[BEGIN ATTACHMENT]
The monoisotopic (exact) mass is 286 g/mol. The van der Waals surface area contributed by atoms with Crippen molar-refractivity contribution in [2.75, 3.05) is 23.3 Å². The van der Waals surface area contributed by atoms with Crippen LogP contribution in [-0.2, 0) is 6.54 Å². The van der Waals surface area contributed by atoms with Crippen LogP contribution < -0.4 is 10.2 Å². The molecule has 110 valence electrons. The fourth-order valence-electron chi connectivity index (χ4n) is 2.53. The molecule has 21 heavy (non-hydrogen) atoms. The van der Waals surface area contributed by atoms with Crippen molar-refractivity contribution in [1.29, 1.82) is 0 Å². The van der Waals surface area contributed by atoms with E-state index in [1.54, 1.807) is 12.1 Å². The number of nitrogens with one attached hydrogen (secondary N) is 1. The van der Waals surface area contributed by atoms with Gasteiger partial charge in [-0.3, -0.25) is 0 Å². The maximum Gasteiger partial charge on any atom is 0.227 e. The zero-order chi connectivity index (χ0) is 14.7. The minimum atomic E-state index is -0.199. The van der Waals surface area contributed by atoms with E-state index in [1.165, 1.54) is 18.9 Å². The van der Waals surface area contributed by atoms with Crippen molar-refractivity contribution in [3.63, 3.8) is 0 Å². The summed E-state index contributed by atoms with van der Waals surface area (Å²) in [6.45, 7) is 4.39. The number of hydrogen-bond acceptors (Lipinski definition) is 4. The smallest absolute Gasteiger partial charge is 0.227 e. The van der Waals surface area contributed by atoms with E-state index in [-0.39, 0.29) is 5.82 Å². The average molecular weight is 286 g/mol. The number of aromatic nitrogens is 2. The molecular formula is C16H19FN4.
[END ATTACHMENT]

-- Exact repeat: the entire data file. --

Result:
The monoisotopic (exact) mass is 286 g/mol. The van der Waals surface area contributed by atoms with Crippen molar-refractivity contribution in [2.75, 3.05) is 23.3 Å². The van der Waals surface area contributed by atoms with Crippen LogP contribution in [-0.2, 0) is 6.54 Å². The van der Waals surface area contributed by atoms with Crippen LogP contribution < -0.4 is 10.2 Å². The molecule has 110 valence electrons. The fourth-order valence-electron chi connectivity index (χ4n) is 2.53. The molecule has 21 heavy (non-hydrogen) atoms. The van der Waals surface area contributed by atoms with Crippen molar-refractivity contribution in [1.29, 1.82) is 0 Å². The van der Waals surface area contributed by atoms with E-state index in [1.54, 1.807) is 12.1 Å². The number of nitrogens with one attached hydrogen (secondary N) is 1. The van der Waals surface area contributed by atoms with Gasteiger partial charge in [-0.3, -0.25) is 0 Å². The maximum Gasteiger partial charge on any atom is 0.227 e. The zero-order chi connectivity index (χ0) is 14.7. The minimum atomic E-state index is -0.199. The van der Waals surface area contributed by atoms with E-state index in [1.165, 1.54) is 18.9 Å². The van der Waals surface area contributed by atoms with Crippen molar-refractivity contribution in [3.63, 3.8) is 0 Å². The summed E-state index contributed by atoms with van der Waals surface area (Å²) in [6.45, 7) is 4.39. The number of hydrogen-bond acceptors (Lipinski definition) is 4. The smallest absolute Gasteiger partial charge is 0.227 e. The van der Waals surface area contributed by atoms with E-state index in [-0.39, 0.29) is 5.82 Å². The average molecular weight is 286 g/mol. The number of aromatic nitrogens is 2. The molecular formula is C16H19FN4.